Nike ad featuring Eric Cantona on his return from suspension, unveiled versus Liverpool, October 1, 1995.
One week, two alleged stamps. Both assailants bad-boys of their clubs’ cities, further apart in distance than footballing heritage and seemingly now closer yet in terms of notoriety. One incident exponentially more temerarious than the other, and thus rightly so – relatively speaking –, one man went unpunished, and the other supplied with a four-match decapitation. Only, if just one of the two crime scenes were to be punished retrospectively, it was the wrong one left exonerated.
Mario Balotelli may cast more than an envious gaze at the Spanish footballing authorities, much as the English do those shores with an understandable predilection for sunnier days on a golden beach. The decision to deplete Pepe of a suspension for an ostentatious trampling on the hand of Lionel Messi was absurd. Perhaps the powers-that-be took into account, unfairly, Messi’s status as The Second Coming of Diego Maradona – karmic law suggests an equal and opposite reaction to every action – and Pepe was thus the purveyor of retrospective punishment too, of a sort. Only, Messi isn’t Maradona, and so his Hand isn’t exactly His Hand.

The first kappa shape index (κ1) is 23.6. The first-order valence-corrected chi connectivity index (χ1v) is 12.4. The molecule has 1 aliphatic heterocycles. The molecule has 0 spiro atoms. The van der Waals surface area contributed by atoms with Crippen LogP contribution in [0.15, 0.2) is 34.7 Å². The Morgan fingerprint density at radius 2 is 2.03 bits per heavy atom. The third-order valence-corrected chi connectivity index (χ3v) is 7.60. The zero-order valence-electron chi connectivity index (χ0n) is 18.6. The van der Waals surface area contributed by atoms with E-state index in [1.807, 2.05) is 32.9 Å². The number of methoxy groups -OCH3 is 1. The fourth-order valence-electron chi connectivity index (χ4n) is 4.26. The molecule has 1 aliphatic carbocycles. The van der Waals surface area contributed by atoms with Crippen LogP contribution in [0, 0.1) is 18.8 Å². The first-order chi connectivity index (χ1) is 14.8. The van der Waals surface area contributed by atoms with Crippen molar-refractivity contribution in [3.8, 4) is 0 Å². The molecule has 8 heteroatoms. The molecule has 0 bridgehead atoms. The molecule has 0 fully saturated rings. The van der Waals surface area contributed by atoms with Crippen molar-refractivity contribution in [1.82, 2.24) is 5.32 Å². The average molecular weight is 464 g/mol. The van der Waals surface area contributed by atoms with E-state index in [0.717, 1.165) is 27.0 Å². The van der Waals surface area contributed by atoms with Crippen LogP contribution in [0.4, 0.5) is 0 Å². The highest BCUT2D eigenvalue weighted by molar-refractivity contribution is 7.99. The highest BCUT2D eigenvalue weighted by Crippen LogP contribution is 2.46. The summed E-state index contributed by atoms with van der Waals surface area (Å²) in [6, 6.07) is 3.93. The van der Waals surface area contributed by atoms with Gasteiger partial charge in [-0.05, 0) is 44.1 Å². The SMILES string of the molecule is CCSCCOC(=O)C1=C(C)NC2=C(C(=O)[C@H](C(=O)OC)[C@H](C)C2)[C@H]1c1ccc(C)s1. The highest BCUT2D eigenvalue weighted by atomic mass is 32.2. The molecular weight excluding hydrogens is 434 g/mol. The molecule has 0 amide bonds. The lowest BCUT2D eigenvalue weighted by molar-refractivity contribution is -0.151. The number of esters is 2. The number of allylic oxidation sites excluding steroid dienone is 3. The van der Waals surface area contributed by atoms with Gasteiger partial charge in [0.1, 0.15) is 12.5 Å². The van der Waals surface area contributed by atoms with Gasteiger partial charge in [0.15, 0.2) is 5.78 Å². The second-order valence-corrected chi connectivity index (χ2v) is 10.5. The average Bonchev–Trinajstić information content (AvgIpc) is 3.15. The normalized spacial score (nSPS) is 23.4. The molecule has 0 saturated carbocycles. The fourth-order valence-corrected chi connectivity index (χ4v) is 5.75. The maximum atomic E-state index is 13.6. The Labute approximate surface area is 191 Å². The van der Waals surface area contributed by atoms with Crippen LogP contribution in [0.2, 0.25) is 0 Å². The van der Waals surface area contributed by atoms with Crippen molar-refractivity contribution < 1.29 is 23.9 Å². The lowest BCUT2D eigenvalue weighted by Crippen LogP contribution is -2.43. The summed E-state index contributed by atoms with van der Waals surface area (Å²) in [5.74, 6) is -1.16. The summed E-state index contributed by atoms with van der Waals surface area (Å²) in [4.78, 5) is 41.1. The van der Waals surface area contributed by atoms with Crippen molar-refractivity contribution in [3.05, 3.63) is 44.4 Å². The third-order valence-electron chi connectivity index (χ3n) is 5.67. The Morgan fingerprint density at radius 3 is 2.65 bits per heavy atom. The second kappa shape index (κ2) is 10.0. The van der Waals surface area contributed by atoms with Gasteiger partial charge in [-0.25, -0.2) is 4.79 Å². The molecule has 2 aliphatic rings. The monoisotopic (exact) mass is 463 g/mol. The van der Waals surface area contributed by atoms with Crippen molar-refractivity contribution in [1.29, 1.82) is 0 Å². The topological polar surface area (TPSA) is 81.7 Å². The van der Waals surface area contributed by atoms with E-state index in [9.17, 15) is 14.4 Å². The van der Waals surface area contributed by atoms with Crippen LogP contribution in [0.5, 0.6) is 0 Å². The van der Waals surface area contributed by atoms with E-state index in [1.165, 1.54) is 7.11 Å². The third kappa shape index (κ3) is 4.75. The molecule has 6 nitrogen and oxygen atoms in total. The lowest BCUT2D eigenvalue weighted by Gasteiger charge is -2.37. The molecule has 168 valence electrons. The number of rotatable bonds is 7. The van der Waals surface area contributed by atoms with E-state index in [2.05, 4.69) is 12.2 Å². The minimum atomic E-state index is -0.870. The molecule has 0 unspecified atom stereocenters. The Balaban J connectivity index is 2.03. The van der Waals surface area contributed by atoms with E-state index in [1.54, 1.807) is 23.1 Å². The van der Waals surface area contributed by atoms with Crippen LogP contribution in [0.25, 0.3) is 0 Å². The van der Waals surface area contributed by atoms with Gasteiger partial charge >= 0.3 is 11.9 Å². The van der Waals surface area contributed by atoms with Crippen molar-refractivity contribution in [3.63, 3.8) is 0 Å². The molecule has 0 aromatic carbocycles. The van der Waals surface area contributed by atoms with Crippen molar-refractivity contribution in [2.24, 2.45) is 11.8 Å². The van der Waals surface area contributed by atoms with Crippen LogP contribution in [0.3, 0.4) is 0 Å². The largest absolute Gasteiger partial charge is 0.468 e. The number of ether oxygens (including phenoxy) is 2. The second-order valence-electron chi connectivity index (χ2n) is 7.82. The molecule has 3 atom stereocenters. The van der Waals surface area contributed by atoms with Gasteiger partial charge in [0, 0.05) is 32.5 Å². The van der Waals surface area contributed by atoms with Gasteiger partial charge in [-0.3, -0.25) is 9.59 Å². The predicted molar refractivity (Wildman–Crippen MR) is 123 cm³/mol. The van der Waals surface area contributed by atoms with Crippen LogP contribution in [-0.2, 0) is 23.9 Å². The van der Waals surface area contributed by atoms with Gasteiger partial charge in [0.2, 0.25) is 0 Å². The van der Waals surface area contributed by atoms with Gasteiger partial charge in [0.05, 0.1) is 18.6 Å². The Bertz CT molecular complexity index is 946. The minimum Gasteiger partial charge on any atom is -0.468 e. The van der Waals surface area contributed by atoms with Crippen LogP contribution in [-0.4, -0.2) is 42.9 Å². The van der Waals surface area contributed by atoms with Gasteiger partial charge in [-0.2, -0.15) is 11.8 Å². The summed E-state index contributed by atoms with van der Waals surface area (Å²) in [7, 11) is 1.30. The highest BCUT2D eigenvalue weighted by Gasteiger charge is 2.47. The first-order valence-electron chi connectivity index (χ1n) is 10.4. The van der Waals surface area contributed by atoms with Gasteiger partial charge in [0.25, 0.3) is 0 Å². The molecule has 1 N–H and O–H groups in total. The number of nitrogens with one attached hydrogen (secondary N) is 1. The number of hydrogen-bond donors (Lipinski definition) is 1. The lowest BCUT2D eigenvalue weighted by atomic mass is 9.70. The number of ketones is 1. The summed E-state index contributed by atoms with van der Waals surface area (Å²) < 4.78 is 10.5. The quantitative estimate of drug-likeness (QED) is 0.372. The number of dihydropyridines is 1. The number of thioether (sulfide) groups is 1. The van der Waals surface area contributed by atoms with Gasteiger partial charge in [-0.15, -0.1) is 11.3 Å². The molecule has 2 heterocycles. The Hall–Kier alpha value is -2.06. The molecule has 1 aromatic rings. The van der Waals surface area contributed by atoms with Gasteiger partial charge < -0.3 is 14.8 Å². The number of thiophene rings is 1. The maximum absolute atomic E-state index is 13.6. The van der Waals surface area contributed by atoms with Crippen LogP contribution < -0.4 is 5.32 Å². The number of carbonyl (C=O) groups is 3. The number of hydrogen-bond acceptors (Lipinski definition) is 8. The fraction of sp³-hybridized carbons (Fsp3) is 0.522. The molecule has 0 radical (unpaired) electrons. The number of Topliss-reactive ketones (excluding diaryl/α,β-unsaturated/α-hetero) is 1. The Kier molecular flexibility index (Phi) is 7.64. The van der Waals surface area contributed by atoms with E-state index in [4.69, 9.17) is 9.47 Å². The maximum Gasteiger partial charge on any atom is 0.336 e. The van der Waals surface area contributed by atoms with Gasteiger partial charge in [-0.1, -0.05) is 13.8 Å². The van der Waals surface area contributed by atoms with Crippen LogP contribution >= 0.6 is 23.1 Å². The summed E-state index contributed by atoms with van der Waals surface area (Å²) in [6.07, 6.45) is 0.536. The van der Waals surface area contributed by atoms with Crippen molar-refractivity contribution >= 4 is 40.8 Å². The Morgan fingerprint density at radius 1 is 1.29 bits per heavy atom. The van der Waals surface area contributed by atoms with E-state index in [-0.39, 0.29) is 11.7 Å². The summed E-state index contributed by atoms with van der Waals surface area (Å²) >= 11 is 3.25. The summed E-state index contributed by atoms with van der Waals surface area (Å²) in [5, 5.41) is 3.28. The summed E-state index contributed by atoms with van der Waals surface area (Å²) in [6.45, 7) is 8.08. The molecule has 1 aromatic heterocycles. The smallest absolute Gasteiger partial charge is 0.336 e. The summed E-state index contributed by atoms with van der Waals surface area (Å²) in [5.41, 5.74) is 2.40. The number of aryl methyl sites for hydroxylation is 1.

Infographic - Diversity in the Premier LeagueSource: afootballreport
It’s difficult to “rank” diversity per se, but that’s exactly what was attempted in Visual News’ infographic. Race and ethnicity has been far too prevalent an issue this season in the Premier League for anyone’s liking, but it’s something that cannot be ignored. Honestly, nothing can be justifiably deduced from noticing that one club has players from 11 nationalities and another club has players from 6 nationalities, but regardless it’s interesting to take a look and compare.